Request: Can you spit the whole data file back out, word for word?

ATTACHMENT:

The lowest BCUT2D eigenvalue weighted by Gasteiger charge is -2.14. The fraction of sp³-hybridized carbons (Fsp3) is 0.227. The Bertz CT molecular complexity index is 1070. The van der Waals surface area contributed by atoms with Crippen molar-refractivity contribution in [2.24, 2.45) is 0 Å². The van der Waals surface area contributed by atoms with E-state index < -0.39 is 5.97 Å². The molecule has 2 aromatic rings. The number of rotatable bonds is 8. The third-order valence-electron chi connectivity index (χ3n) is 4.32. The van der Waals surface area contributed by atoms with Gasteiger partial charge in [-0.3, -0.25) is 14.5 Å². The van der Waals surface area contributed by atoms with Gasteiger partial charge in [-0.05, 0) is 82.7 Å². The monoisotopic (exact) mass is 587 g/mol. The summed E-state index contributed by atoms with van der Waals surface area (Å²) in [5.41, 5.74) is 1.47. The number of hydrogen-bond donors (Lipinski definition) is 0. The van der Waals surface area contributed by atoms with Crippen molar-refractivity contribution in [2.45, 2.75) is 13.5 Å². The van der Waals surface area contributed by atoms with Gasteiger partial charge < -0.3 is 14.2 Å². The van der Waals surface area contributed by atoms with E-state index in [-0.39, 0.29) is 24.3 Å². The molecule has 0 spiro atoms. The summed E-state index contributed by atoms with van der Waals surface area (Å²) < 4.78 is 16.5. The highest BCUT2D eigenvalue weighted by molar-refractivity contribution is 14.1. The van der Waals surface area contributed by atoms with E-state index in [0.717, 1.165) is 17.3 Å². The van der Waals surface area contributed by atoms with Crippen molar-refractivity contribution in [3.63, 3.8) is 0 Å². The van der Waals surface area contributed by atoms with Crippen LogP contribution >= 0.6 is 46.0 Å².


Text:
The lowest BCUT2D eigenvalue weighted by Gasteiger charge is -2.14. The fraction of sp³-hybridized carbons (Fsp3) is 0.227. The Bertz CT molecular complexity index is 1070. The van der Waals surface area contributed by atoms with Crippen molar-refractivity contribution in [2.24, 2.45) is 0 Å². The van der Waals surface area contributed by atoms with E-state index < -0.39 is 5.97 Å². The molecule has 2 aromatic rings. The number of rotatable bonds is 8. The third-order valence-electron chi connectivity index (χ3n) is 4.32. The van der Waals surface area contributed by atoms with Gasteiger partial charge in [-0.3, -0.25) is 14.5 Å². The van der Waals surface area contributed by atoms with Gasteiger partial charge in [-0.05, 0) is 82.7 Å². The monoisotopic (exact) mass is 587 g/mol. The summed E-state index contributed by atoms with van der Waals surface area (Å²) in [5.41, 5.74) is 1.47. The number of hydrogen-bond donors (Lipinski definition) is 0. The van der Waals surface area contributed by atoms with Crippen molar-refractivity contribution in [2.45, 2.75) is 13.5 Å². The van der Waals surface area contributed by atoms with Gasteiger partial charge < -0.3 is 14.2 Å². The van der Waals surface area contributed by atoms with E-state index in [-0.39, 0.29) is 24.3 Å². The molecule has 0 spiro atoms. The summed E-state index contributed by atoms with van der Waals surface area (Å²) < 4.78 is 16.5. The highest BCUT2D eigenvalue weighted by molar-refractivity contribution is 14.1. The van der Waals surface area contributed by atoms with E-state index in [0.717, 1.165) is 17.3 Å². The van der Waals surface area contributed by atoms with Crippen molar-refractivity contribution in [3.63, 3.8) is 0 Å². The van der Waals surface area contributed by atoms with Crippen LogP contribution >= 0.6 is 46.0 Å².